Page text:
According to the New York Times, Naked Irish Sleepwalker Wins Libel Suit.
From writer David Breland, in the Mississippi State student daily paper:
Jayson Triplett is a Starkville original. An artist that makes his way living, preaching, teaching and playing his art. Better known to some by his alternate persona, Ming Donkey, Triplett has been a fixture in town for the past few years. He is a prolific artist, creating in various mediums. Arguably, Ming Donkey’s one-man band is as much performance art as it is raucous, driving roots music.
His latest release as Ming Donkey on Ultra Low Fidelity vinyl epitomizes the one man approach. Touted as “written, performed, recorded and designed one July weekend in 2009,” the album is down-home gold. The A side to this back-woods release is “Lil’ Cross-Stitch Bitch” followed up with “Waiting On The Georgia Line” on the B side. What you hear is what you get on this recording.
Keep reading at The Reflector.
Thanks Delores, for turning me on.
Friday a coworker was singing the praises of this small-town newspaper.
“One of the reasons I love The Journal is the Cooking Corner,” she said. “Everything is soooo fattening.”
Specifically, she was referring to this recipe, published in yesterday’s paper:
2 cans crescent rolls
3/4 stick butter
1-8 oz. block cream cheese
1 cup sugar
1-2 large handfuls of mini marshmallows
1 cap full lemon juice
In a 13×9” baking dish, place one can crescents in the bottom. Mix together butter, cream cheese (room temperature), sugar and lemon juice. Spread onto crescent roll dough.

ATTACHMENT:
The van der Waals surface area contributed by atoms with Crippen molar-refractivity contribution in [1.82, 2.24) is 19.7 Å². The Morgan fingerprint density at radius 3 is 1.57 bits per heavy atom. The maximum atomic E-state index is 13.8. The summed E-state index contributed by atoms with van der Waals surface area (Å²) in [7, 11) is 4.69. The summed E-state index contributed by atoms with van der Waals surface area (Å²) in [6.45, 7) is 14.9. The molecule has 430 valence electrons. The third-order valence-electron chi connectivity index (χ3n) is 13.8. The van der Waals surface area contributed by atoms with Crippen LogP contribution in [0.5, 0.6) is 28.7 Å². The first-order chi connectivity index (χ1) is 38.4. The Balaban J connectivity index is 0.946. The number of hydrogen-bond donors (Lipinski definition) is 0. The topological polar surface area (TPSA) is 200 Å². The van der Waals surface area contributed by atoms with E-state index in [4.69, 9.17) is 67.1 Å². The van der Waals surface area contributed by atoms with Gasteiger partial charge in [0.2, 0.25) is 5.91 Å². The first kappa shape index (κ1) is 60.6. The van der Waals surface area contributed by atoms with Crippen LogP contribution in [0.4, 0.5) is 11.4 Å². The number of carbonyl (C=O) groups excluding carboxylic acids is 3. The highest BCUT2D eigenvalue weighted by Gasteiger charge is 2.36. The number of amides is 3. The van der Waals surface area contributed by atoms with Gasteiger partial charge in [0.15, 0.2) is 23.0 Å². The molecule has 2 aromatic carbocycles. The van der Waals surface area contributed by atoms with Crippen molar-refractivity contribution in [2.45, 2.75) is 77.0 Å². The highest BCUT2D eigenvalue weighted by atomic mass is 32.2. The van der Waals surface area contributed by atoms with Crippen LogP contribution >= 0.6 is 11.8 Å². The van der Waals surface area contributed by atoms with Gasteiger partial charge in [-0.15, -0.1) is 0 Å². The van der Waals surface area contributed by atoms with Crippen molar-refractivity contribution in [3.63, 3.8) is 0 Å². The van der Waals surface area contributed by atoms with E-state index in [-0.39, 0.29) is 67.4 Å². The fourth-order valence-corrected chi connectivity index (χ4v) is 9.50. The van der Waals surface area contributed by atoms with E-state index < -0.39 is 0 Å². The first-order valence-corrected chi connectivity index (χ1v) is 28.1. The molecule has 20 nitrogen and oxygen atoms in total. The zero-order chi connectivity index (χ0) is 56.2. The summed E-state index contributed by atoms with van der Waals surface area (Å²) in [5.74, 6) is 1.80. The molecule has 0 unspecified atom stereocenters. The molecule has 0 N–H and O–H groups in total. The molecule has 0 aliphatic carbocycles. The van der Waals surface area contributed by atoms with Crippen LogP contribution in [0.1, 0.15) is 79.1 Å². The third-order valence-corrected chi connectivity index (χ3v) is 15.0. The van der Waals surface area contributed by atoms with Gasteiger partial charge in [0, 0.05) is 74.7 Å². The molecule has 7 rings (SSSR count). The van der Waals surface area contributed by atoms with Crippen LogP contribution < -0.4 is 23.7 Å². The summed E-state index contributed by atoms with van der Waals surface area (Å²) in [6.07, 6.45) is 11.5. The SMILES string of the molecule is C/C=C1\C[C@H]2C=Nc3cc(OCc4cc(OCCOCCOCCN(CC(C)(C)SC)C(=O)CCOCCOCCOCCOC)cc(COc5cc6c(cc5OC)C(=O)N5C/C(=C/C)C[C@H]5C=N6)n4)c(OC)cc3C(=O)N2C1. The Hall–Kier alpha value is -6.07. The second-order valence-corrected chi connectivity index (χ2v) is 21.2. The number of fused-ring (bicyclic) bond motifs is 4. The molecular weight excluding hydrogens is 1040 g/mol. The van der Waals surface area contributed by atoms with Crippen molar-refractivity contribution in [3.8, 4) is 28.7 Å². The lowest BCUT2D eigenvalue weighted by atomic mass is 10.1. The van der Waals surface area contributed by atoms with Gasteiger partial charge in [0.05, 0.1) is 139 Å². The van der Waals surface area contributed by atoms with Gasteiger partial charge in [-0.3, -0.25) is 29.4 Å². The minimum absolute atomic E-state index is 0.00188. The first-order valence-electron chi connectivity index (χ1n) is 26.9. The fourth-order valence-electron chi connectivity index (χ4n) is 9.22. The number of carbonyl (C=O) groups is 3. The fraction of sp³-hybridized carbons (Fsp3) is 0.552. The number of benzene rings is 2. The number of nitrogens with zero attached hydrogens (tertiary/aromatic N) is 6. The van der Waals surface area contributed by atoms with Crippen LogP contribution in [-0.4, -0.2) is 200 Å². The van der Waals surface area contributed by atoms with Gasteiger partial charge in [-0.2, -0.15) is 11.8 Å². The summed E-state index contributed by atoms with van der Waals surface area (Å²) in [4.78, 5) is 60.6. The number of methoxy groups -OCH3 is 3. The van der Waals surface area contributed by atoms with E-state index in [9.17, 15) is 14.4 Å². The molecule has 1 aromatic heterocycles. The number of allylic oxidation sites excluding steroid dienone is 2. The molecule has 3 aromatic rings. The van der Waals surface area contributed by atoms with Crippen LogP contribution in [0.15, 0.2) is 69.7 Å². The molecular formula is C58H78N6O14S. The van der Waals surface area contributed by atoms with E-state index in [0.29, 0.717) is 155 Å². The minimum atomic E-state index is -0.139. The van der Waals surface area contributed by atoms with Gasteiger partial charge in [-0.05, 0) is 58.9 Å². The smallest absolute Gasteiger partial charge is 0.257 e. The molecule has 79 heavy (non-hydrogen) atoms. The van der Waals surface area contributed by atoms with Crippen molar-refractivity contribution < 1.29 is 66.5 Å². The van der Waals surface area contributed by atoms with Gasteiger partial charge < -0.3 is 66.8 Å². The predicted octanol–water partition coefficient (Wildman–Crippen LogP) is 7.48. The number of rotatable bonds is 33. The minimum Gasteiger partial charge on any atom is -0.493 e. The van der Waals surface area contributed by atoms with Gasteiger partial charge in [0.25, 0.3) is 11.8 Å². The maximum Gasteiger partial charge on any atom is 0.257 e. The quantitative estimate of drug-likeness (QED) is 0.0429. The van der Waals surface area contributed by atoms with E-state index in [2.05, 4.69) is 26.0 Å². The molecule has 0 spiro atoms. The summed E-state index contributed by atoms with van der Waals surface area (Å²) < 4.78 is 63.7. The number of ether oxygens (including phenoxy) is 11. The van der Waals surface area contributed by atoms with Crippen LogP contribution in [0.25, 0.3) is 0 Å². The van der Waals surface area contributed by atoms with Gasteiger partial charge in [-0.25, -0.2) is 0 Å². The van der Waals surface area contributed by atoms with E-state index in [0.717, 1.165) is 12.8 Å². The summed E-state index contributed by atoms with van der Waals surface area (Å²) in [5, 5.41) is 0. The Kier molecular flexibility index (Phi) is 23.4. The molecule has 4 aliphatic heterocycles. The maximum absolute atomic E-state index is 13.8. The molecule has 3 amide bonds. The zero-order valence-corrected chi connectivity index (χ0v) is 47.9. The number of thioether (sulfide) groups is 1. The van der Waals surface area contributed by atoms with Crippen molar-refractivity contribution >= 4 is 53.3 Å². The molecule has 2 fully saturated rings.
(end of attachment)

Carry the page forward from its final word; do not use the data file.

Toss marshmallows evenly onto mixture. Finish by placing second can of crescent rolls on top. Bake at 350° until brown. Cool and cut into squares. (Yields about 24.)
For better or (more likely) worse, I think this says more than I could about my home state.
We watched this last night, complements of the MSU library. It’s best to watch with a friend, so that in the early but intense conversations between John and Elisabeth and John and Abby-the-harlot, you can take turns role-playing the subtitles. Oh, the melodrama…
“After being conditioned as a child to the lovely neverneverland of magic, of fairy queens and virginal maidens, of little princes and their rose bushes, of poignant bears and Eyore-ish donkeys, of life personalized, as the pagans loved it, of the magic wand and the faultless illustrations–the beautiful dark-haired child (who was you) winging through the midnight sky on a star-path in her mother’s box of reels…of Griselda in her feather-cloak, walking barefoot with the Cuckoo in the lantern-lit world of nodding Mandarins…of Delight in her flower-garden with the slim-limbed flower sprites…of the Hobbit and the dwarves, gold-belted with blue and purple hoods, drinking ale and singing of dragons in the caverns of the valley–all this I knew, and felt, and believed.”